Dual Motors on a Chainsaw Mill
From the original questioner:
I have a bandmill. The tree is over 6', though. 4' wide would be about the thickest I would have to saw with chainsaw mill, a couple cuts then flip it, a couple cuts, then I could split the middle in half, I think. I know the saw should be bigger, but I'm hoping to work with what I already have. And two 290's would have a total of 112cc, 6.9cu.in., but I am not sure if you lose a percent of the power when you combine two motors.
From contributor D:
Big question is, how good is your help? Milling with two powerheads requires good communication between the people running them! Practice on a couple of less valuable logs. The biggest difference I have found is that one saw pulls the chain through the cut, and the other pulls the chain on the back side of the bar. This makes it harder to get a straight cut. Make sure both saws are fueled, to minimize the chance that one will stall in the middle of a cut and be driven by the other.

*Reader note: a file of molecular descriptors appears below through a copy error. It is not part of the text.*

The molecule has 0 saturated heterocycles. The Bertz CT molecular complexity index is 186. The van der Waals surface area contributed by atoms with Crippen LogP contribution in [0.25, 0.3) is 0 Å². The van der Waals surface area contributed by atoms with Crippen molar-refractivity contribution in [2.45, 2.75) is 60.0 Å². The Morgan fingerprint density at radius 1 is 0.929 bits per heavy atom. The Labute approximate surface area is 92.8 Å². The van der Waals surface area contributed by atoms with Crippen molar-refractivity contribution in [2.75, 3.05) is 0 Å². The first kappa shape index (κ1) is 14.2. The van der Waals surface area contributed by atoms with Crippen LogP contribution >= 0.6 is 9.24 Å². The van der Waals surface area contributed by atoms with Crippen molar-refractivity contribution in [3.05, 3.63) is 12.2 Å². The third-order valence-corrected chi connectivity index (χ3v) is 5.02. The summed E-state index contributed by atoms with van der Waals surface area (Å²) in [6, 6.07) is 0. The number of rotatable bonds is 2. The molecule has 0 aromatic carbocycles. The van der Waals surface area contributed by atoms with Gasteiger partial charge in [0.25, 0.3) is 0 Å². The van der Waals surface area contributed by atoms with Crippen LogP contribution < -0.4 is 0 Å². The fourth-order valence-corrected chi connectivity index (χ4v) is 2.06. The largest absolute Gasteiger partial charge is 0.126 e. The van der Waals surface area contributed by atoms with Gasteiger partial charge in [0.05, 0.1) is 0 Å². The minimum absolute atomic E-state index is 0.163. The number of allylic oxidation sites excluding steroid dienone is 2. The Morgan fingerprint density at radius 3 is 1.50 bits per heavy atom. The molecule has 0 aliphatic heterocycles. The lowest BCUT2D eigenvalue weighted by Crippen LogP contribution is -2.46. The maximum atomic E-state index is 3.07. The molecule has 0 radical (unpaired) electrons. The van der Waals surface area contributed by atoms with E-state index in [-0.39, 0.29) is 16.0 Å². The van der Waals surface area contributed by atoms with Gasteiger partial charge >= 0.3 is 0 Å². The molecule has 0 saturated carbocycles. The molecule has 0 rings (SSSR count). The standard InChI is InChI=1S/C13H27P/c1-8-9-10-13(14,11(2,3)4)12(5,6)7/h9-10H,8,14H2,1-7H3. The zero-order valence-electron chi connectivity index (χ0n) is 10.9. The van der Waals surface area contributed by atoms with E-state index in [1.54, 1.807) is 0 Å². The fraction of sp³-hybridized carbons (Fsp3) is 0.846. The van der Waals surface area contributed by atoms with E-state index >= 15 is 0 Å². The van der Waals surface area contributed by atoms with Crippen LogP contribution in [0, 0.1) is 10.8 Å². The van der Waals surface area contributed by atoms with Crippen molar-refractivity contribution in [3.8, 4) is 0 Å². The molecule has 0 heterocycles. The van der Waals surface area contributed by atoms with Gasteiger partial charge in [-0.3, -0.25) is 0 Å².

From contributor B:
The use of two saws on a bar seems to make the saw run more balanced in my opinion. The saw should enter the wood with the pulling head running and the second operator should power up after the bar is fully embedded in the log. Exiting the log much the same way, the pushing saw powers down just before finishing the cut and the pulling saw finishes the cut. Using this method we have run as different horsepower saws as an 036 and an 088 Stihl. More power is always better with cs milling.
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